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The Romanovs afloat

‘I have to do everything myself, I who have all my life been so spoilt.’ So lamented the Dowager Empress Marie Feodorovna, mother of Tsar Nicholas II, in the diary she kept aboard HMS Marlborough, the British warship carrying her and 16 other Romanovs, in April 1919, from Yalta into perpetual exile.

29 January 2011

12:00 AM

29 January 2011

12:00 AM

The Russian Court At Sea Frances Welch

Short Books, pp.224, 14.99

‘I have to do everything myself, I who have all my life been so spoilt.’ So lamented the Dowager Empress Marie Feodorovna, mother of Tsar Nicholas II, in the diary she kept aboard HMS Marlborough, the British warship carrying her and 16 other Romanovs, in April 1919, from Yalta into perpetual exile.

‘I have to do everything myself, I who have all my life been so spoilt.’ So lamented the Dowager Empress Marie Feodorovna, mother of Tsar Nicholas II, in the diary she kept aboard HMS Marlborough, the British warship carrying her and 16 other Romanovs, in April 1919, from Yalta into perpetual exile.

These remnants of the imperial family had already fled to the relative safety of the Crimea, but now, 17 months after the Revolution, nine months after the assassination of the Tsar, his wife and five children, George V ordered the Marlborough to remove the Dowager (his aunt) and her retinue from the Bolshevik threat. The Dowager resisted rescue until the last minute. With a mixture of grand courage and pigheadedness, she refused to acknowledge the scale of her family and national tragedy. ‘Nobody saw Nicky killed,’ she maintained till the end of her life.


The grandeur, pathos, pettiness and comedy of life aboard the overloaded ship would provide rich material for a novel, but Frances Welch has subtly pieced together a deeply interesting non-fiction account from the letters, memoirs and diaries of passengers and crew. Particularly memorable are the young sons of Grand Duchess Xenia, hurrying aboard each clutching a bag of soil from Ai-Todor, the beloved estate they would never see again; Grand Duke Nicholas, 6’7” in his towering Astrakhan hat, once master of the million-strong Russian army, reduced to squabbling with the Dowager about who should have which cabin; the English nannies, Miss King with her ‘distinctly alcoholic nose’, Miss Coster, who in happier times had invented a flannel mat to take the chill off palatial marble bathtubs, possessed of a bosom so prominent that little Alexis, the doomed Tsarevich, asked, ‘Why don’t you place your coffee cup there?’; the thoughtful British crew, who painted Easter eggs for the children and cordoned off part of the deck for the use of the royal dogs. There was mutual affection between the Russian masters and their servants; Grand Duchess Xenia slept on the floor so that her maid, who had a bad back, could have the bed. The Dowager was guarded by two lavishly bearded Cossacks who slept across her cabin door. One was such a man-mountain that he used specially enlarged cutlery.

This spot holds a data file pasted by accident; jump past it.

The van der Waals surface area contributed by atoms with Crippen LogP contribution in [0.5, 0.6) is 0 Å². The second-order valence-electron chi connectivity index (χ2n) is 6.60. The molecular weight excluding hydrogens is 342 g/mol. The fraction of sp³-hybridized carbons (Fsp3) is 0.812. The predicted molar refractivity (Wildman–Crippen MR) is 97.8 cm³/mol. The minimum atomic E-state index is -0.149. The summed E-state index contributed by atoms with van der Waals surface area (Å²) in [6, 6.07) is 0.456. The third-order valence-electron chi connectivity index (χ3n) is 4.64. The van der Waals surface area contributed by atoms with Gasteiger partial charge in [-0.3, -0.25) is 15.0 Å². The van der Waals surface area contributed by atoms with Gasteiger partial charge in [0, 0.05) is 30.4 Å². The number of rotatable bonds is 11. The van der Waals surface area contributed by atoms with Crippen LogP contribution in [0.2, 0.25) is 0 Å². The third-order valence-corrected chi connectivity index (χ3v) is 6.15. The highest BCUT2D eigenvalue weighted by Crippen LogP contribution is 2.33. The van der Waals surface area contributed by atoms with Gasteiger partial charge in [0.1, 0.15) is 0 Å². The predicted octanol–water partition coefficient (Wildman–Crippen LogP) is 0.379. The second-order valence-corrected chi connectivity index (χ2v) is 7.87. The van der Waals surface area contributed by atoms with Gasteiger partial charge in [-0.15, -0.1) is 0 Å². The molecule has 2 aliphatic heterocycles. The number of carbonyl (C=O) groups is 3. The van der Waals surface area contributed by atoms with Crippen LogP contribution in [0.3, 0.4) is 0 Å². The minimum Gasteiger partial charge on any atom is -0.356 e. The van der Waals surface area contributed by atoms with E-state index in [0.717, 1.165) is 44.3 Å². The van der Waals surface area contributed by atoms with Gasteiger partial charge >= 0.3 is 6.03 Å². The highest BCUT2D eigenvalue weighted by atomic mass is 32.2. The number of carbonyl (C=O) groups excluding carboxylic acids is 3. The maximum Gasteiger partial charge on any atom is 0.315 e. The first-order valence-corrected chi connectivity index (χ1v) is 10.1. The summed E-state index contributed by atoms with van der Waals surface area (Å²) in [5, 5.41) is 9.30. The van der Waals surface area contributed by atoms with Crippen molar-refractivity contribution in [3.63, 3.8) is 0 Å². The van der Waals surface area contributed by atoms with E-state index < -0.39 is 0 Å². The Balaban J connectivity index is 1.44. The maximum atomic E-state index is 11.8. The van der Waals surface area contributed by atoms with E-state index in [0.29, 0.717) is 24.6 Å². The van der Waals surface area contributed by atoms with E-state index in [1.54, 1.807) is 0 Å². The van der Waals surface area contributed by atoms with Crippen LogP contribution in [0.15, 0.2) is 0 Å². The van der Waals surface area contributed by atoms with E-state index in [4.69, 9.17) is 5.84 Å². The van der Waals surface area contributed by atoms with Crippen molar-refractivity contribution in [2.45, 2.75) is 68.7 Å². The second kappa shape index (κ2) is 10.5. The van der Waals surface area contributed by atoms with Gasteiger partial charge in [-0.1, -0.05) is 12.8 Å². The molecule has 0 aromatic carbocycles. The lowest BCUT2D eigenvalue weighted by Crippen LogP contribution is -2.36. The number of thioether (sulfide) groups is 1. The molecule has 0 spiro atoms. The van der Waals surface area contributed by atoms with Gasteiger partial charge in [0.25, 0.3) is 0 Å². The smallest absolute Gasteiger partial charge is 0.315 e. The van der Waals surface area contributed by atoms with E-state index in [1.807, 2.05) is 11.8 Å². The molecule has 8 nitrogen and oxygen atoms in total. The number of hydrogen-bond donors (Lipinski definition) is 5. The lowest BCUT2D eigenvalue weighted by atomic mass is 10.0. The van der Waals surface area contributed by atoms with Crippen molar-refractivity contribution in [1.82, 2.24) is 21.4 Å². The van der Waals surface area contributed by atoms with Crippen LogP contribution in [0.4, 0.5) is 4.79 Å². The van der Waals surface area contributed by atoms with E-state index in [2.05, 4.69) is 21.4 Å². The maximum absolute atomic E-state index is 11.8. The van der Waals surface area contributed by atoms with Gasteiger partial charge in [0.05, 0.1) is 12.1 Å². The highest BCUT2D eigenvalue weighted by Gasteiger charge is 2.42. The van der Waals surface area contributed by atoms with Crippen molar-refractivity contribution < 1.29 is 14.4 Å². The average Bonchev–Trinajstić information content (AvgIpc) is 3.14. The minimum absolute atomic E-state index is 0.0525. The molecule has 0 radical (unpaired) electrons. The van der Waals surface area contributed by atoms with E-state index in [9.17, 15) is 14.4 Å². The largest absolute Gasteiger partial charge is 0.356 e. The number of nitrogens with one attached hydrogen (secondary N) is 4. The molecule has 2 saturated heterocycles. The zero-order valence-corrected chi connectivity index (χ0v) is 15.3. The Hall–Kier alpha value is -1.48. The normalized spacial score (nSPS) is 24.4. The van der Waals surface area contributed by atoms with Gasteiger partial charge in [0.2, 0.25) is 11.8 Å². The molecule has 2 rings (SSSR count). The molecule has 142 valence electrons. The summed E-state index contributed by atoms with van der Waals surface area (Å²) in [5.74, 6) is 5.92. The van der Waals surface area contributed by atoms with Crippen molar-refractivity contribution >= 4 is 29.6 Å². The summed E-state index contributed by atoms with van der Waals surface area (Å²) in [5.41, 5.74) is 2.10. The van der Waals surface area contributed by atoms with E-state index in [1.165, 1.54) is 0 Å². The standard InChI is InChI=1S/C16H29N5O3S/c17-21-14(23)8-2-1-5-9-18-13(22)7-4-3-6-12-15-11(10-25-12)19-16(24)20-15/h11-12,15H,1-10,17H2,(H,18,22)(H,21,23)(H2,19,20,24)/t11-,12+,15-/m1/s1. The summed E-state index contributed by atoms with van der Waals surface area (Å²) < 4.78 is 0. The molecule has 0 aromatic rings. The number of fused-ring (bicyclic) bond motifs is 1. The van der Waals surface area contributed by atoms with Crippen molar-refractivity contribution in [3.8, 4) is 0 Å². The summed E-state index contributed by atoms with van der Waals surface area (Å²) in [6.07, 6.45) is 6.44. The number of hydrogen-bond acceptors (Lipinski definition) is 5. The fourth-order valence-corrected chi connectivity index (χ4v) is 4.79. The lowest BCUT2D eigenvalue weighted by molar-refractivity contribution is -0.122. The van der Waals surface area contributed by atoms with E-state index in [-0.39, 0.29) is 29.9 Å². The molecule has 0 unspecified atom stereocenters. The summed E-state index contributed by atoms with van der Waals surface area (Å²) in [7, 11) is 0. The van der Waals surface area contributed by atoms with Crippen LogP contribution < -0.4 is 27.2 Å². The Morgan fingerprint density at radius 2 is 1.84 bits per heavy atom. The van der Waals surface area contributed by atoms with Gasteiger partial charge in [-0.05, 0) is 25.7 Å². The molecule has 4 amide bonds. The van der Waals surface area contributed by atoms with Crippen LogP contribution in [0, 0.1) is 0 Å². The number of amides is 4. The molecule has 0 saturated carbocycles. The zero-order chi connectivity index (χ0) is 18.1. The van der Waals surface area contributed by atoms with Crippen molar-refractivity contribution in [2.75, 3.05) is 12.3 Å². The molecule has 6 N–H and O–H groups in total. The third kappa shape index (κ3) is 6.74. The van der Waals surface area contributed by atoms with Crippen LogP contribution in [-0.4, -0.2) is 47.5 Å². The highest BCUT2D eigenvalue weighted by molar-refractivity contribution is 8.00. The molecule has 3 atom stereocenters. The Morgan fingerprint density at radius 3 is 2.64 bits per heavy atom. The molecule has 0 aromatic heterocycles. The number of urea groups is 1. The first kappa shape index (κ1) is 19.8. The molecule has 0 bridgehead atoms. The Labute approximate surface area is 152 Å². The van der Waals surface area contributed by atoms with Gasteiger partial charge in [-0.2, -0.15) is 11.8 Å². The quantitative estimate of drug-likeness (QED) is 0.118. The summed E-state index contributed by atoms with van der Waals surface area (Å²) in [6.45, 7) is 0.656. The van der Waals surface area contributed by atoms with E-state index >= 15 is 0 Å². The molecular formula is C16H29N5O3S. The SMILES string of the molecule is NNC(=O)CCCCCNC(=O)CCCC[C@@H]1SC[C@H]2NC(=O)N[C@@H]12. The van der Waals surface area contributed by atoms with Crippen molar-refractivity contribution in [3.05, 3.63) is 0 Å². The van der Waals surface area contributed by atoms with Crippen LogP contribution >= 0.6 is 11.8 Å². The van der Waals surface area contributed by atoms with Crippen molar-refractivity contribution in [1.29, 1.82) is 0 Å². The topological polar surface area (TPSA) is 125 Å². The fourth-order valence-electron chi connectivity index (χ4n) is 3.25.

The ‘Black Peril’, terrifying sisters, both Grand Duchesses, who had introduced Rasputin to the Tsar, were passengers. One of them, rebuked for failing to return a greeting when out in her carriage, had protested that the rebuker couldn’t have seen her because she was sitting with her psychic, who wore a magic hat that rendered him and his companions invisible.

Even odder was Prince Felix Youssoupov, scion of the richest family in Russia and murderer of Rasputin. Oxford-educated Felix had been resolutely dressed as a girl by his mother ‘for longer than was wise’. In this guise, the Prince attracted the roving eye of Edward VII (‘Tell me, who is that lovely young woman?’). Felix may have hoped that party tricks like providing exploding cigarettes for his already nerve-wracked guests, or displaying a polar bear skin stained with Rasputin’s blood to Emmeline Pankhurst, an unlikely houseguest, would make a man of him, but his Oxford contemporary Duff Cooper, meeting him soon after his escape on the Marlborough, remarked, ‘He seemed in no way altered by having murdered Rasputin but rather sillier.’

This is more than a scrapbook of oddities. Welch illuminates one of the most extraordinary episodes in recent history. One minute we see an undignified dowager in the Crimea, burying her jewels in cocoa tins and marking the spots with dogs’ skulls, the next moment we see her standing alone on deck to acknowledge the tribute of the last of her loyal soldiers. On their way to certain death, 170 White Russians paused to sing the Russian national anthem to her; truly, the moment when an era passed.

There are faults — hackneyed phrases (‘the icing on the cake’); false inferences, as when Welch uses George V’s watching cricket three days before the Tsar’s murder as evidence of reluctance to help his cousin (George, no clairvoyant, could hardly be expected to cancel Lords to mourn in advance). There’s the occasional historical lapse — the Dowager’s sister is described as ‘Queen Alexandra’ in 1863, but she doesn’t become queen until 190l; similarly, to refer to ‘Edward VIII’ in 1934 is jumping the gun. But the book’s readability and telling use of detail are splendid. The starstruck first lieutenant Francis Pridham, who wrote, ‘We are all in love with [the Romanovs], from the Empress down to the one-year-old baby’, was rewarded with gifts of jewelled eggs; his grandson, proudly displaying them on Antiques Roadshow some 70 years later, was told that they were not Fabergé after all.


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